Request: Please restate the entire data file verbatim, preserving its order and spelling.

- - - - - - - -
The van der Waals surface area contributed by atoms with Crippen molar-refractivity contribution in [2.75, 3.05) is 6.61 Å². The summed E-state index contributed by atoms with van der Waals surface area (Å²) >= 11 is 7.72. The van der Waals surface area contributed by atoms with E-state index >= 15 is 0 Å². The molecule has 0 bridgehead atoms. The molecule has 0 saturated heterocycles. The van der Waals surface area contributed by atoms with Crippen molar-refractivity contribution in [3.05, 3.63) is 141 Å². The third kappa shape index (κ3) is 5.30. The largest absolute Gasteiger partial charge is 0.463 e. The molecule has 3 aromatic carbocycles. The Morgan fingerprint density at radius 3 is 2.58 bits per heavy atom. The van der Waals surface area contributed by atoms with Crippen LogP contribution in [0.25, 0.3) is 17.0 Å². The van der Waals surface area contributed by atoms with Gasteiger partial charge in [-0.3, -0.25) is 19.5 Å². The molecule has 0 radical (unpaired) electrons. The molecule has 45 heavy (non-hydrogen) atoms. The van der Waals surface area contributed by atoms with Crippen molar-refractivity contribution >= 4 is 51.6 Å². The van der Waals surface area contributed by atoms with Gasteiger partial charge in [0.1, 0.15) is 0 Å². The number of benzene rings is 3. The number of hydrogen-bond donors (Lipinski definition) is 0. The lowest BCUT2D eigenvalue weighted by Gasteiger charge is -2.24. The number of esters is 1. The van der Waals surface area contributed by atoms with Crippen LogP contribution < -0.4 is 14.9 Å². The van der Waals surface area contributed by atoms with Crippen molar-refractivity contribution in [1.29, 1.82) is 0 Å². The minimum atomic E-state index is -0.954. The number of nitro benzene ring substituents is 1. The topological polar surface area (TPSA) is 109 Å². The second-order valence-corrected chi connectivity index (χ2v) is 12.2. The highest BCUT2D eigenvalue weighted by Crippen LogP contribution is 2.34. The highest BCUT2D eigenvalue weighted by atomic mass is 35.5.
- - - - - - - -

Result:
The van der Waals surface area contributed by atoms with Crippen molar-refractivity contribution in [2.75, 3.05) is 6.61 Å². The summed E-state index contributed by atoms with van der Waals surface area (Å²) >= 11 is 7.72. The van der Waals surface area contributed by atoms with E-state index >= 15 is 0 Å². The molecule has 0 bridgehead atoms. The molecule has 0 saturated heterocycles. The van der Waals surface area contributed by atoms with Crippen molar-refractivity contribution in [3.05, 3.63) is 141 Å². The third kappa shape index (κ3) is 5.30. The largest absolute Gasteiger partial charge is 0.463 e. The molecule has 3 aromatic carbocycles. The Morgan fingerprint density at radius 3 is 2.58 bits per heavy atom. The van der Waals surface area contributed by atoms with Crippen LogP contribution in [0.25, 0.3) is 17.0 Å². The van der Waals surface area contributed by atoms with Gasteiger partial charge in [-0.3, -0.25) is 19.5 Å². The molecule has 0 radical (unpaired) electrons. The molecule has 45 heavy (non-hydrogen) atoms. The van der Waals surface area contributed by atoms with Crippen molar-refractivity contribution >= 4 is 51.6 Å². The van der Waals surface area contributed by atoms with Gasteiger partial charge in [0.1, 0.15) is 0 Å². The number of benzene rings is 3. The number of hydrogen-bond donors (Lipinski definition) is 0. The lowest BCUT2D eigenvalue weighted by Gasteiger charge is -2.24. The number of esters is 1. The van der Waals surface area contributed by atoms with Crippen LogP contribution < -0.4 is 14.9 Å². The van der Waals surface area contributed by atoms with Crippen molar-refractivity contribution in [1.29, 1.82) is 0 Å². The minimum atomic E-state index is -0.954. The number of nitro benzene ring substituents is 1. The topological polar surface area (TPSA) is 109 Å². The second-order valence-corrected chi connectivity index (χ2v) is 12.2. The highest BCUT2D eigenvalue weighted by Crippen LogP contribution is 2.34. The highest BCUT2D eigenvalue weighted by atomic mass is 35.5.